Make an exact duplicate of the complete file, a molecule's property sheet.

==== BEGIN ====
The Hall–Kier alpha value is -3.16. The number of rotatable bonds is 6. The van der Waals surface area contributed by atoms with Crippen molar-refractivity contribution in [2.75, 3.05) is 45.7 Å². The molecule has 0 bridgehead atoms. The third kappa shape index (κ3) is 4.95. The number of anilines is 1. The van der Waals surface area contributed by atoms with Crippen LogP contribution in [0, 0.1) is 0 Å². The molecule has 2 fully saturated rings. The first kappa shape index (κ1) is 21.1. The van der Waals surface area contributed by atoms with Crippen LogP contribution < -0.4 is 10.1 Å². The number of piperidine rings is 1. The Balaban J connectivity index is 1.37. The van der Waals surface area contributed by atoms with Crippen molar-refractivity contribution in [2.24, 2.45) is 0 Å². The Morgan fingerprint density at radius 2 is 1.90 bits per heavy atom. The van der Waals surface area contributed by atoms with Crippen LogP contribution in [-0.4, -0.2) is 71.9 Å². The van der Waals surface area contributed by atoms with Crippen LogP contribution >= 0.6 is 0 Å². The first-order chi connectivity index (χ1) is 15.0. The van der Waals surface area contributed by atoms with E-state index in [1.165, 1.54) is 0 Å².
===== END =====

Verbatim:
The Hall–Kier alpha value is -3.16. The number of rotatable bonds is 6. The van der Waals surface area contributed by atoms with Crippen molar-refractivity contribution in [2.75, 3.05) is 45.7 Å². The molecule has 0 bridgehead atoms. The third kappa shape index (κ3) is 4.95. The number of anilines is 1. The van der Waals surface area contributed by atoms with Crippen LogP contribution in [0, 0.1) is 0 Å². The molecule has 2 fully saturated rings. The first kappa shape index (κ1) is 21.1. The van der Waals surface area contributed by atoms with Crippen LogP contribution < -0.4 is 10.1 Å². The number of piperidine rings is 1. The Balaban J connectivity index is 1.37. The van der Waals surface area contributed by atoms with Crippen molar-refractivity contribution in [2.24, 2.45) is 0 Å². The Morgan fingerprint density at radius 2 is 1.90 bits per heavy atom. The van der Waals surface area contributed by atoms with Crippen LogP contribution in [-0.4, -0.2) is 71.9 Å². The van der Waals surface area contributed by atoms with Crippen LogP contribution >= 0.6 is 0 Å². The first-order chi connectivity index (χ1) is 15.0. The van der Waals surface area contributed by atoms with E-state index in [1.165, 1.54) is 0 Å².